As with any breed, you must still keep an eye on your Goldendoodle around young children and make sure your kids understand how to behave around animals.
Due to their tremendous affection, black and white Goldendoodles like interacting with people and other animals, including cats and other small critters. They’re also laid back.
Because Goldendoodles inherit their brains from both parents, they are also intelligent and highly trainable.
A Goldendoodle needs playtime and training every day, whether it’s a daytime stroll or a backyard game of fetch—or both! With such a laid-back attitude, they’ll thrive with more buddies (both canines and humans). Goldendoodles are also known for their love of water, so swimming offers them an additional exercise option.
A small Goldendoodle is more likely to thrive in apartment living than a standard-sized Goldendoodle, however, exercise outdoors is still vital either way.
Additionally, neither the standard nor the miniature Goldendoodles are extreme barkers. So there’s no need to be concerned about angry neighbors, as long as your pup has been correctly socialized and trained.
Black and White Goldendoodle Health
While Goldendoodles are generally healthy dogs, all breeds are prone to certain problems. Even though not all Goldendoodles will contract one or more of these illnesses, it’s still necessary to be conscious of them if you’re thinking about getting one.
If you’re purchasing a puppy, make sure to choose a reputable breeder who will provide you with the health certifications for both of your puppy’s parents. Medical certificates demonstrate that a dog has completed examinations and is free of a particular condition.
Here are some of the common health problems that may affect a black and white Goldendoodle. Keep in mind that just because a black and white Goldendoodle may be more prone to these issues, it doesn’t mean that they’re certain to develop them.
This issue affects tiny dogs frequently. Patellar luxation is a painful condition in which the knee joint moves into and out of place. Although many dogs with this illness live quite ordinary lives, it may be debilitating.
Due to their floppy ears, which collect moisture, Goldendoodles may experience issues with ear infections. Make sure to continuously clean and check their ears.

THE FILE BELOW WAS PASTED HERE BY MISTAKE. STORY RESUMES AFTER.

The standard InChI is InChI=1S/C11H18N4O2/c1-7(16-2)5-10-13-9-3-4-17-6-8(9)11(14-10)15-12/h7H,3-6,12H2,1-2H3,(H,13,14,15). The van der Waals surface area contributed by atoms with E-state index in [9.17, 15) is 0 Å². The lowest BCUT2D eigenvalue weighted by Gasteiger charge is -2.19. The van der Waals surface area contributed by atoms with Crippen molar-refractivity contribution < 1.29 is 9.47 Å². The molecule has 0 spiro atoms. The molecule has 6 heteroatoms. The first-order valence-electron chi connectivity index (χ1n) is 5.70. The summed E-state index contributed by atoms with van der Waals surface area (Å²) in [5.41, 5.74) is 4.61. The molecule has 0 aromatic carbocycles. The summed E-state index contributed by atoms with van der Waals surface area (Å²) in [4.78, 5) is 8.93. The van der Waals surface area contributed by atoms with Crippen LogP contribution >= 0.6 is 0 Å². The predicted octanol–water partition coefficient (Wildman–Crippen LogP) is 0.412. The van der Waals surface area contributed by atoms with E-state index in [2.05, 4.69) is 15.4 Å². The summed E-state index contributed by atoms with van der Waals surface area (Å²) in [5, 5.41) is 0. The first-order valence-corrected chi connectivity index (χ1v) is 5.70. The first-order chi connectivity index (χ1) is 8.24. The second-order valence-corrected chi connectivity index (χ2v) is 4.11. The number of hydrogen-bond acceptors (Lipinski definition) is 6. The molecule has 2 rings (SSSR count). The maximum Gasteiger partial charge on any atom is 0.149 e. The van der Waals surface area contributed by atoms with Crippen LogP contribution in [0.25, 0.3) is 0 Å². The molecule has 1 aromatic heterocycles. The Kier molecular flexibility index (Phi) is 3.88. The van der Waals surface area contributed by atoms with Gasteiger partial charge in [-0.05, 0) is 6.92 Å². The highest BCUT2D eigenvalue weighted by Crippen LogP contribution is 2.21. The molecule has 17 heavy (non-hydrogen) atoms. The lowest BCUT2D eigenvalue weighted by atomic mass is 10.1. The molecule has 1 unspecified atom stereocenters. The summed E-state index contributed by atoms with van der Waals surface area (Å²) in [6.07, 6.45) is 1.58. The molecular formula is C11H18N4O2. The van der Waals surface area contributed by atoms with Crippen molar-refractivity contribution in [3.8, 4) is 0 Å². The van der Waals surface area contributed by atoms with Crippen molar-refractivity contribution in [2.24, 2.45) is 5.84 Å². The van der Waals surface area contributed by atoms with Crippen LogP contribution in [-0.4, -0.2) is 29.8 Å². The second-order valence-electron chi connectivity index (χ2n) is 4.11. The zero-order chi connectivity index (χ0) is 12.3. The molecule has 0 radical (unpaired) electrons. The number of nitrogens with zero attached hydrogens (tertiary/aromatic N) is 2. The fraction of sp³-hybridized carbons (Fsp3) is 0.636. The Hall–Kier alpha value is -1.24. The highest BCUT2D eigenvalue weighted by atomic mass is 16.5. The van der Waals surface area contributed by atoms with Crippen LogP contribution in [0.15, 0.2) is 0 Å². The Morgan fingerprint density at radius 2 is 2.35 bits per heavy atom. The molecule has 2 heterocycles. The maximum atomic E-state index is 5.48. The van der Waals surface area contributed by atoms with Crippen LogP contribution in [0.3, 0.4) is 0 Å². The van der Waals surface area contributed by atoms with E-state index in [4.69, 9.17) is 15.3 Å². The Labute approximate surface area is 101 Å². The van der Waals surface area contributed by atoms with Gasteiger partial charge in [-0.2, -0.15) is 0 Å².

This hereditary disorder causes the thigh bone to improperly fit into the hip joint due. However, it can also be brought on by starvation. While this doesn’t happen to all dogs, some can develop immobility and pain in either one or both of their rear legs. X-ray screening is the most accurate method of disease diagnosis.
In either case, as the dog matures, arthritis might appear. If you’re purchasing a puppy, you should ask the breeder for documentation confirming the parents have had hip dysplasia testing and are healthy. It’s best not to breed dogs with this problem.
Progressive Retinal Atrophy (PRA)
The gradual deterioration of the retina is brought on by this set of eye disorders. Early symptoms include night blindness. As the condition advances, your dog may start to lose its ability to see during the day. Provided that their surroundings don’t change, many dogs can easily adapt to their reduced or damaged eyesight.
Von Willebrand’s Disease
This blood condition, which can occur in both humans and canines, has an impact on the coagulation process. Symptoms of the condition include nosebleeds, bleeding gums, prolonged bleeding following surgery, persistent bleeding during or after heat cycles, or blood in the feces.
This condition cannot be treated and is typically diagnosed between the ages of three and five. Treatment options include cauterizing or suturing wounds, giving blood transfusions before surgery, and avoiding certain drugs.
Dogs frequently suffer from allergies, and the Goldendoodle is no different. You can handle food allergies by removing foods from your dog’s diet. Contact allergies are brought on by a response to a substance that makes contact with your dog’s skin, such as bedding, flea powders, dog shampoos, or other chemicals.